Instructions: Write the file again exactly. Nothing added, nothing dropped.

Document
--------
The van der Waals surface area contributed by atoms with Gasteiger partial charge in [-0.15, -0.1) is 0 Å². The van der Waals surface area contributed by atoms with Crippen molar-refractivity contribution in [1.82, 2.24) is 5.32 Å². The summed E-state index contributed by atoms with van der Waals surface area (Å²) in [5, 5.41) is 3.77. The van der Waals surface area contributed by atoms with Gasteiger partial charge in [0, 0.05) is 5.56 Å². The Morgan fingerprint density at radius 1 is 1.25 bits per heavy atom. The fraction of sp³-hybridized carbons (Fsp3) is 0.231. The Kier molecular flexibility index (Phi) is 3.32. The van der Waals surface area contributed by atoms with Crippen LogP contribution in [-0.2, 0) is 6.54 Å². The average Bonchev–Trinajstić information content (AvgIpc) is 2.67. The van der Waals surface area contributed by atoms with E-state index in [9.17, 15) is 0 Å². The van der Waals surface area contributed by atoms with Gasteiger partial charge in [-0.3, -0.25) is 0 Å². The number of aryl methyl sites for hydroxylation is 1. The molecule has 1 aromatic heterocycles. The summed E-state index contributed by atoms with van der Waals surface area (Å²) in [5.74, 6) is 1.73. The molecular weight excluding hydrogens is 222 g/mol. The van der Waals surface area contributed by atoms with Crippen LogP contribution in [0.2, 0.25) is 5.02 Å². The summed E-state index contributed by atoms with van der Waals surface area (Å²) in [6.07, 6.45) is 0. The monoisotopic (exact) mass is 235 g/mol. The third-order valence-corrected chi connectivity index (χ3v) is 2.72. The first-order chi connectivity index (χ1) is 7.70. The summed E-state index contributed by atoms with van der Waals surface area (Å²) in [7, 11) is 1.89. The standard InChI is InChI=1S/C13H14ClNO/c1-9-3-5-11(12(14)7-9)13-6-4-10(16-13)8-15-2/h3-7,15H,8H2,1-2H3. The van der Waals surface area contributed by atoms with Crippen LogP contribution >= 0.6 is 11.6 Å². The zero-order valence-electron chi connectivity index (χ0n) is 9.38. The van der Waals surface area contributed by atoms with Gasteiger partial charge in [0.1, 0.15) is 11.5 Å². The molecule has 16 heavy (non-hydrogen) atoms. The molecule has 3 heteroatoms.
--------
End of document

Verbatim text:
The van der Waals surface area contributed by atoms with Gasteiger partial charge in [-0.15, -0.1) is 0 Å². The van der Waals surface area contributed by atoms with Crippen molar-refractivity contribution in [1.82, 2.24) is 5.32 Å². The summed E-state index contributed by atoms with van der Waals surface area (Å²) in [5, 5.41) is 3.77. The van der Waals surface area contributed by atoms with Gasteiger partial charge in [0, 0.05) is 5.56 Å². The Morgan fingerprint density at radius 1 is 1.25 bits per heavy atom. The fraction of sp³-hybridized carbons (Fsp3) is 0.231. The Kier molecular flexibility index (Phi) is 3.32. The van der Waals surface area contributed by atoms with Crippen LogP contribution in [-0.2, 0) is 6.54 Å². The average Bonchev–Trinajstić information content (AvgIpc) is 2.67. The van der Waals surface area contributed by atoms with E-state index in [9.17, 15) is 0 Å². The van der Waals surface area contributed by atoms with Gasteiger partial charge in [-0.3, -0.25) is 0 Å². The number of aryl methyl sites for hydroxylation is 1. The molecule has 1 aromatic heterocycles. The summed E-state index contributed by atoms with van der Waals surface area (Å²) in [5.74, 6) is 1.73. The molecular weight excluding hydrogens is 222 g/mol. The van der Waals surface area contributed by atoms with Crippen LogP contribution in [0.2, 0.25) is 5.02 Å². The summed E-state index contributed by atoms with van der Waals surface area (Å²) in [6.07, 6.45) is 0. The monoisotopic (exact) mass is 235 g/mol. The third-order valence-corrected chi connectivity index (χ3v) is 2.72. The first-order chi connectivity index (χ1) is 7.70. The summed E-state index contributed by atoms with van der Waals surface area (Å²) in [7, 11) is 1.89. The standard InChI is InChI=1S/C13H14ClNO/c1-9-3-5-11(12(14)7-9)13-6-4-10(16-13)8-15-2/h3-7,15H,8H2,1-2H3. The van der Waals surface area contributed by atoms with Crippen LogP contribution >= 0.6 is 11.6 Å². The zero-order valence-electron chi connectivity index (χ0n) is 9.38. The van der Waals surface area contributed by atoms with Gasteiger partial charge in [0.1, 0.15) is 11.5 Å². The molecule has 16 heavy (non-hydrogen) atoms. The molecule has 3 heteroatoms.